Optimal team practice: Much at stake

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It was inevitable that we would arrive at this moment along the arc of our profession's existence. The world is changing and appropriately our leadership has shepherded our attentions and energies to understanding how best physician assistants (PAs) should adapt. The June online commentary, “Optimal team practice: Keeping PAs competitive in the marketplace,” by Jeffrey A. Katz, PA-C, DFAAPA, on the work of the AAPA Joint Task Force on the Future of PA Practice Authority provides a wonderful background and foreground on the issue of optimal team practice, establishing a solid foundation from which we can all meaningfully participate in our organization's decision-making process. His leadership and the devotion of the task force to this cause is to be commended.
Although pursuing optimal team practice is less likely to draw the sort of ire that full practice authority and responsibility (FPAR) will, PAs must steel themselves for what could be a fight unlike any other in our experience. Much is at risk for stakeholders both internally and externally no matter how our chosen approach is couched. Mud will be slung, names will be called, and calculated sacrifices inclusive of longstanding interprofessional relationships, intraprofessional harmony, and hard-earned political capital will be offered up. At its extreme, our reputation may tarnish.
But that's how the hardest battles are won. If it is our collective will to engage this agenda, it cannot be a half-hearted measure supported by a well-researched policy paper. We must be all-in with action to support our words. We must be willing to spend our organizations and its members' treasure, measured in all of its different units of value and inclusive of dollars that we would have spent on other competing priorities. For those reasons, it is our responsibility to be as informed as possible before giving our collective green light to proceeding.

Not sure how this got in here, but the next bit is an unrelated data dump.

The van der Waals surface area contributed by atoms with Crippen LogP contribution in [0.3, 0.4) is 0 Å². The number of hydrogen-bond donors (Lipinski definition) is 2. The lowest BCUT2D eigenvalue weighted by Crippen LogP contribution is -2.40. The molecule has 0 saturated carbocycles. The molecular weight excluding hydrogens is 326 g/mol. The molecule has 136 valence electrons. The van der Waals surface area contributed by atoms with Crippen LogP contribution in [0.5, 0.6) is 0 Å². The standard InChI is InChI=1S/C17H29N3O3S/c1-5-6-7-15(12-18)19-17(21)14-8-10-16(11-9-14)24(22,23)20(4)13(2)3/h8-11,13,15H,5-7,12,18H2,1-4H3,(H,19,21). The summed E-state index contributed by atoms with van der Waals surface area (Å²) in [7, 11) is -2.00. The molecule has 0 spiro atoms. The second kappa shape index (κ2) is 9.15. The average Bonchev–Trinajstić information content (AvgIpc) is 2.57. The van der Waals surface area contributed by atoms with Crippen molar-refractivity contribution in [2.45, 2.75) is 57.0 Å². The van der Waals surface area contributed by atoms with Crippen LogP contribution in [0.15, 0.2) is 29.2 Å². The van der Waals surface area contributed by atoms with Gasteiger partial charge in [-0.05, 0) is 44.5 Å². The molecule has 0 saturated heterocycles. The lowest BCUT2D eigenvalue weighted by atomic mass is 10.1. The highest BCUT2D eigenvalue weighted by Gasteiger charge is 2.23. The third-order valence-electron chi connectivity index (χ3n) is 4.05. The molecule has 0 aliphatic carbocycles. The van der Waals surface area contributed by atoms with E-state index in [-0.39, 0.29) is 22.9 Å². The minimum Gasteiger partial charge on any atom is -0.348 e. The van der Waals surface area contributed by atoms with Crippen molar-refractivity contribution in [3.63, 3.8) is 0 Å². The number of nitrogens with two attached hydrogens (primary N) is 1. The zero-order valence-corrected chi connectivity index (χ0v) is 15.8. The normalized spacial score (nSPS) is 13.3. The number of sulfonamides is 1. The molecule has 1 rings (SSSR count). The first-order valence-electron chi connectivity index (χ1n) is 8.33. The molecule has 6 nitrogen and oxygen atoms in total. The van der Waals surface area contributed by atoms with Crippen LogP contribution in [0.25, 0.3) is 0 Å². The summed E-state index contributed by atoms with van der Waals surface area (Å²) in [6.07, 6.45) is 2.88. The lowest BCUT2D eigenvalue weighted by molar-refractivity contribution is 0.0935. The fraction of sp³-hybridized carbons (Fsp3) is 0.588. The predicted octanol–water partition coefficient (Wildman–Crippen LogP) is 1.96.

We must consider that optimal team practice may not satisfy the independent practice faction of our ranks who desire unfettered autonomy and greater control over their own professional destiny. We must consider how it will cause our physician colleagues to react. We count on physicians' support against what arguably has been perceived by them to be the greatest siege on the medical profession through the passage of advanced practice RN (APRN) legislation. Finally, we cannot ignore the threats to our own flank posed by the fractious issue of national certification and the growing rift between the National Commission on Certification of Physician Assistants and the American Academy of PAs (AAPA). This point alone and the potential costs outlined at AAPA's Leadership and Advocacy Summit should give one pause as we discuss the specter of fighting two wars concurrently.
In the middle are those of us who want to strike a balance between where the profession needs to go and the allocation of that treasure and premium resources to make the journey successful. In this debate, I have observed that as a profession that relies on science and evidence (tools that transcend the impassioned discourse of perception and opinion), we have uncharacteristically been glad to accept the absence of the same in our discourse on this issue. Instead we have been content to rely on nonspecific experiences and surveys as a surrogate for the compelling proof we would otherwise demand to inform our patient care decisions.
Why accept a lesser standard when so much is at stake? It is a fact that FPAR for APRNs is the law in more than 20 states, so surely a wealth of facts has developed around the APRN legislative and practice experience that can answer many critical questions.
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